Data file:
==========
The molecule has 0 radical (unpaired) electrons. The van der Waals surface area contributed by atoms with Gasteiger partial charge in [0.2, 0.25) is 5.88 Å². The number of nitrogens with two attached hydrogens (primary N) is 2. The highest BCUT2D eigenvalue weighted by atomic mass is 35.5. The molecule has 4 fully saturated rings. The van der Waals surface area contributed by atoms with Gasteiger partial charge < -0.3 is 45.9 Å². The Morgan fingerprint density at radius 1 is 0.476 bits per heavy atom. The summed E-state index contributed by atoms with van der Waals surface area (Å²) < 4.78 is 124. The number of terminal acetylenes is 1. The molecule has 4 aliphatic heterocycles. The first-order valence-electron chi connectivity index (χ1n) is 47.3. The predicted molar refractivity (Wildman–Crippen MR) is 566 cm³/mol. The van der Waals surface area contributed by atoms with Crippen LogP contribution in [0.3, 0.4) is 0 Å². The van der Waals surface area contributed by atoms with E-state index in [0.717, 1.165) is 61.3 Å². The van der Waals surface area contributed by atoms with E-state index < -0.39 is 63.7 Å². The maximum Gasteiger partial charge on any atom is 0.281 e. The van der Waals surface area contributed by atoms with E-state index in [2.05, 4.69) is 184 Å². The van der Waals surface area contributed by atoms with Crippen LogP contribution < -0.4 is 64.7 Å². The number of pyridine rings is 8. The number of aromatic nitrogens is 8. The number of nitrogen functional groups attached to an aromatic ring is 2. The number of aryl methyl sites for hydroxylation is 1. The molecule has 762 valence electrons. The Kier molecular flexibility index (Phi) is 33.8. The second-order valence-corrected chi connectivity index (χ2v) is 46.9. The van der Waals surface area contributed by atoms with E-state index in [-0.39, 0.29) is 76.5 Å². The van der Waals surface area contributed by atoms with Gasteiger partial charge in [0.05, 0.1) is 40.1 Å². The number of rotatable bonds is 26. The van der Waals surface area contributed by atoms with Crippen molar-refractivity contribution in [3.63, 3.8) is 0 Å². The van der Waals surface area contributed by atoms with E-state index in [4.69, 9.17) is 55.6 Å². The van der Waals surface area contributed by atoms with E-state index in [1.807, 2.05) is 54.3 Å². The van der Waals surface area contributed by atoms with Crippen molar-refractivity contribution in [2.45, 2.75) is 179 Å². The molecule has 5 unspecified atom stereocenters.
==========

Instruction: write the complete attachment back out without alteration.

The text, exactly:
The molecule has 0 radical (unpaired) electrons. The van der Waals surface area contributed by atoms with Gasteiger partial charge in [0.2, 0.25) is 5.88 Å². The number of nitrogens with two attached hydrogens (primary N) is 2. The highest BCUT2D eigenvalue weighted by atomic mass is 35.5. The molecule has 4 fully saturated rings. The van der Waals surface area contributed by atoms with Gasteiger partial charge < -0.3 is 45.9 Å². The Morgan fingerprint density at radius 1 is 0.476 bits per heavy atom. The summed E-state index contributed by atoms with van der Waals surface area (Å²) < 4.78 is 124. The number of terminal acetylenes is 1. The molecule has 4 aliphatic heterocycles. The first-order valence-electron chi connectivity index (χ1n) is 47.3. The predicted molar refractivity (Wildman–Crippen MR) is 566 cm³/mol. The van der Waals surface area contributed by atoms with Crippen LogP contribution in [0.3, 0.4) is 0 Å². The van der Waals surface area contributed by atoms with E-state index in [0.717, 1.165) is 61.3 Å². The van der Waals surface area contributed by atoms with E-state index < -0.39 is 63.7 Å². The maximum Gasteiger partial charge on any atom is 0.281 e. The van der Waals surface area contributed by atoms with E-state index in [2.05, 4.69) is 184 Å². The van der Waals surface area contributed by atoms with Crippen LogP contribution < -0.4 is 64.7 Å². The number of pyridine rings is 8. The number of aromatic nitrogens is 8. The number of nitrogen functional groups attached to an aromatic ring is 2. The number of aryl methyl sites for hydroxylation is 1. The molecule has 762 valence electrons. The Kier molecular flexibility index (Phi) is 33.8. The second-order valence-corrected chi connectivity index (χ2v) is 46.9. The van der Waals surface area contributed by atoms with E-state index in [-0.39, 0.29) is 76.5 Å². The van der Waals surface area contributed by atoms with Gasteiger partial charge in [0.05, 0.1) is 40.1 Å². The number of rotatable bonds is 26. The van der Waals surface area contributed by atoms with Crippen molar-refractivity contribution in [3.63, 3.8) is 0 Å². The van der Waals surface area contributed by atoms with E-state index in [4.69, 9.17) is 55.6 Å². The van der Waals surface area contributed by atoms with E-state index in [1.807, 2.05) is 54.3 Å². The van der Waals surface area contributed by atoms with Crippen molar-refractivity contribution in [2.45, 2.75) is 179 Å². The molecule has 5 unspecified atom stereocenters.